If the Lone Star State is nothing else, it's big. Really big.
Ask someone who's never been there to describe Texas, and she'll probably spin you some yarn about a dude in a hat trotting around on a horse in search of a beer.
And this native Texan isn't about to deny the possibility of that thirsty, dusty, hat-wearing guy, but the truth is Texas is big enough to offer a little bit of everything ... certainly much more than just a piece of the Wild West.
You've got your desert, your mountains, your prairies, your piney woods, your hill country, your coast and everything in between.
But before you jump in your car with a map and a hankering to see what the Lone Star State has to offer, know this: You might be staying for a while.
Just to give you an idea of the kind of driving we're talking about, consider this: You could cruise from New York City to Chicago in less time than it would take you to go from the Panhandle town of Amarillo to the Mexican border town of Brownsville.
El Paso is closer to San Diego than it is to Marshall, a town near where Texas meets Louisiana.
But if you've got the inclination and the time, you're sure to find something to suit you in the 28th state. You've just got to know where to look.
If it's cowboys you're after (and not the just football kind), mosey on over to Fort Worth. Located about 30 miles west of Dallas, Fort Worth — known by most as Cowtown, a nickname earned largely due to the city's historical ties to the Chisholm Cattle Trail — offers visitors an authentic taste of the Old West.
Cowtown's claim to fame is the Fort Worth Stockyards National Historic District. Here $11 ($8 for the kids) will get you admittance to the Stockyards Championship Rodeo at Cowtown Coliseum every Friday and Saturday night.
The event features everything from bull riding to breakaway roping to a calf scramble for the kiddies. It's a fantastic way for the whole family to enjoy a night out on the town, Texas-style.
And travelers looking to belly up to the bar might enjoy a night out at Billy Bob's Texas, Fort Worth's most famous live music and live bull riding venue — no mechanical bulls here.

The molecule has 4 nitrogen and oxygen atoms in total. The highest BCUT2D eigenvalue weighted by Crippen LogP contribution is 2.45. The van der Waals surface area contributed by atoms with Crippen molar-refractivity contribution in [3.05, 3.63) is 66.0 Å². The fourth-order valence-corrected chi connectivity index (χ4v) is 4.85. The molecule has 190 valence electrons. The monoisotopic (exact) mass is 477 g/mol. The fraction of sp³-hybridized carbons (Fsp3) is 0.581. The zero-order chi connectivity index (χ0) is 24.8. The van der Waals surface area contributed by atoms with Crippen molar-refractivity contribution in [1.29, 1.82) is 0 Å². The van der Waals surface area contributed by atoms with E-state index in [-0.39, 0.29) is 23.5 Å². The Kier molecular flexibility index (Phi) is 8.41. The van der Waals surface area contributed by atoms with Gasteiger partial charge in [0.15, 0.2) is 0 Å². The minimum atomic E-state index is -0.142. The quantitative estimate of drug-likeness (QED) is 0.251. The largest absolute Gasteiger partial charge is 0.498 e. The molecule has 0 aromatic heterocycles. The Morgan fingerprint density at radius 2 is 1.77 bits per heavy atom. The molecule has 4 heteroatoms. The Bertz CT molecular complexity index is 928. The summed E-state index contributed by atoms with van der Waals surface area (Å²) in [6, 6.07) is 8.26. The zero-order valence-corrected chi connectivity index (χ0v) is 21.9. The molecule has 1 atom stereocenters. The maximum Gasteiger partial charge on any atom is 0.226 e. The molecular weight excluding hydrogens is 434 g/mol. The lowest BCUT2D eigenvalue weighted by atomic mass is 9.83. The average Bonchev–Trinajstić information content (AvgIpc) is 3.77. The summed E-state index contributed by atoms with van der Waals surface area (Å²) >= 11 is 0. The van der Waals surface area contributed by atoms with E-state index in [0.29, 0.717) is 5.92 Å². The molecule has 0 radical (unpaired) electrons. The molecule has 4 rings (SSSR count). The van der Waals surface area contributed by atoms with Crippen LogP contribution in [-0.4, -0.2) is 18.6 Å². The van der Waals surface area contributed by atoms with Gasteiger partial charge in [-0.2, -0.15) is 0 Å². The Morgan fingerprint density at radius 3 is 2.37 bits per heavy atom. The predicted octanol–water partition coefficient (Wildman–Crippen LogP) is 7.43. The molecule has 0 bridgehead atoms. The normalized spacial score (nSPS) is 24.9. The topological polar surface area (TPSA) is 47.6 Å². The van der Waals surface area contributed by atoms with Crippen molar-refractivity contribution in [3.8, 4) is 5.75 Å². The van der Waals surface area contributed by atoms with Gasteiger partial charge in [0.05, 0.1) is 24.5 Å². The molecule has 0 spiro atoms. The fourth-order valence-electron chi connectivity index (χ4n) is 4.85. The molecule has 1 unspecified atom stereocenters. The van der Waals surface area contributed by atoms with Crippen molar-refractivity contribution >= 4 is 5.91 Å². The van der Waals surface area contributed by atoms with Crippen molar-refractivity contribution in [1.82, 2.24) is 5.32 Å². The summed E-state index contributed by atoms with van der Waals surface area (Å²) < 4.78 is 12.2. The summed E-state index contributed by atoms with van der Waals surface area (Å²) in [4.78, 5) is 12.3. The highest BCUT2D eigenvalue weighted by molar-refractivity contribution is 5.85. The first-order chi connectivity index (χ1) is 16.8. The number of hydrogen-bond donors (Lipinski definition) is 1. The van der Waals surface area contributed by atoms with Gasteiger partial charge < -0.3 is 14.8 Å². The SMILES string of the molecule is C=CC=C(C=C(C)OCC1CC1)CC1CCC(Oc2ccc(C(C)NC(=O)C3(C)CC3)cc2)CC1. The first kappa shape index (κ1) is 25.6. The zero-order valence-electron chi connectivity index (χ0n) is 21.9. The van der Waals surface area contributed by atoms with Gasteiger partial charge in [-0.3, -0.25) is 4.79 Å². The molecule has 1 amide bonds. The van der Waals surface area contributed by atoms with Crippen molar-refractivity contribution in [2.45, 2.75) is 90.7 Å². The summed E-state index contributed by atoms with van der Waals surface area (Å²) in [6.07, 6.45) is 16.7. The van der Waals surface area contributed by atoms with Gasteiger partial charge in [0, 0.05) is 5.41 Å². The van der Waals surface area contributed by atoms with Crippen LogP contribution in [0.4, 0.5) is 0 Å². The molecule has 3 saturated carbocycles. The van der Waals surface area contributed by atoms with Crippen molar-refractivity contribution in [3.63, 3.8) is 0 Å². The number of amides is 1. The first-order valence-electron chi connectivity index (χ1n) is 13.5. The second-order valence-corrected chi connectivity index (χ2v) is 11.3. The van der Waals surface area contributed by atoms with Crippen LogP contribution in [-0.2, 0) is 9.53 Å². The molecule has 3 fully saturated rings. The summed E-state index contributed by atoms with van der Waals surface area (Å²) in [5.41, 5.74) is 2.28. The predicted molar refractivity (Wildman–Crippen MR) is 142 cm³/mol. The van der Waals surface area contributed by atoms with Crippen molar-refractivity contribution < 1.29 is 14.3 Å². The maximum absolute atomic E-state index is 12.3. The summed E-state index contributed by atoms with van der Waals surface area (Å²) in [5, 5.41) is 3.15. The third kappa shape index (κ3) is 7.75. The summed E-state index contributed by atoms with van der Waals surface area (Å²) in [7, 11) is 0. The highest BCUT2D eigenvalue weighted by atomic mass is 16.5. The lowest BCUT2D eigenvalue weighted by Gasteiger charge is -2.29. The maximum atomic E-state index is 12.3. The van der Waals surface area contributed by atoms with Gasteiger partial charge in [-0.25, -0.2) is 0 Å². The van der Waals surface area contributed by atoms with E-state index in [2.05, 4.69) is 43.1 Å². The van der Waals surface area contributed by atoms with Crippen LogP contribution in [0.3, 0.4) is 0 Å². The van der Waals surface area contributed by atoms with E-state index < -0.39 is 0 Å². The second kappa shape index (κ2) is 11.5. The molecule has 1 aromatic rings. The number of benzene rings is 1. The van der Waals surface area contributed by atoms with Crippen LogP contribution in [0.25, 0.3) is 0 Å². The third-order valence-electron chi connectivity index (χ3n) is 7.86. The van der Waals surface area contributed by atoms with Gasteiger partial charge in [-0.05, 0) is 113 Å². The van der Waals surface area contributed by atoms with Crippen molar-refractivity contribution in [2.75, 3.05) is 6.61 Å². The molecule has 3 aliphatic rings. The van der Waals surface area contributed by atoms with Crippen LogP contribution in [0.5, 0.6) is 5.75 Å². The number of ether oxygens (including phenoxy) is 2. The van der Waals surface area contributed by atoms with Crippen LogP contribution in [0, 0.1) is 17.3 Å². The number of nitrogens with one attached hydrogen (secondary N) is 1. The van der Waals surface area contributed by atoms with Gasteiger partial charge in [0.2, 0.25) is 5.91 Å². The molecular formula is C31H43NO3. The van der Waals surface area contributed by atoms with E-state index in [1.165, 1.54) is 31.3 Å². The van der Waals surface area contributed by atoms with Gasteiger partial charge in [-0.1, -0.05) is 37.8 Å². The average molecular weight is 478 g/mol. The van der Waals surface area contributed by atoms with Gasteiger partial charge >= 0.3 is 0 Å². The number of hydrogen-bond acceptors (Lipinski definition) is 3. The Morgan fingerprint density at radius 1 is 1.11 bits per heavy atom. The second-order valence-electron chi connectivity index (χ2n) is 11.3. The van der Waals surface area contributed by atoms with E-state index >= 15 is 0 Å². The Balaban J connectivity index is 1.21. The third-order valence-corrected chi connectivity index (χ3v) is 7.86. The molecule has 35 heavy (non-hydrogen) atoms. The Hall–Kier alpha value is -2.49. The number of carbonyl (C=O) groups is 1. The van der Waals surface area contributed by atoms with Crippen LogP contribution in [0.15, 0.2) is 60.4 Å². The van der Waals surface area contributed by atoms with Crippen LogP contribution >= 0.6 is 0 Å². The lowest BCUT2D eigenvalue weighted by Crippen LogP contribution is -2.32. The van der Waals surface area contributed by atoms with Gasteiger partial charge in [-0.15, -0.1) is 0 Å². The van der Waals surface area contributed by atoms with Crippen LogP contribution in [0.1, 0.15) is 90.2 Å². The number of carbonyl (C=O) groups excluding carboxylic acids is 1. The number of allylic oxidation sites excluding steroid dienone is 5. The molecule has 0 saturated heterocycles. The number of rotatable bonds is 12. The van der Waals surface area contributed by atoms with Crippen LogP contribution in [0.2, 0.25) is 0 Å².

Billy Bob's routinely hosts the hottest names in country music and other acts, and is a great place to bust out the boots and boogie like it's your job.
Down the road from the Old West atmosphere of Fort Worth you have the sleek, cosmopolitan, big-city feel (read: a place to shop your face off) of Dallas.
Home to Neiman Marcus and a slew of other fun places to drop a buck or $200, Dallas is the perfect place to dine, drink and spend your paycheck.
In fact, people often forget that Texas is home to three of America's 10 biggest cities: Dallas, Houston and San Antonio. So if you're craving an urban adventure, Texas has it covered — and at a fraction of the cost of many of the country's other heavily populated destinations.
Austin sits in the hill country about 200 miles south of Dallas. It's hip, laid-back and positively overflowing with some of the most eccentric Texans you will meet.
And as the capital city, it's also a great place to learn a thing or two about the Lone Star State.
By forking over a paltry $5.50 ($3 for kids) to gain entrance into the Bob Bullock Texas State History Museum, you can morph into the undisputed champion of Texas trivia, with the ability to fire off gems like "Texas used to be its own country, so it is the only state that was admitted into the union by treaty instead of territorial annexation" and "The Texas State Capital building is actually taller than the nation's Capitol in Washington, D.C." at a moment's notice.
This knowledge is sure to help you impress the aforementioned eccentric natives when you hit the bars on Sixth Street.
Austin is famous for its nightlife and live music scene. One can always find the most in-demand bands and artists putting on a show in the city's numerous acclaimed live music venues.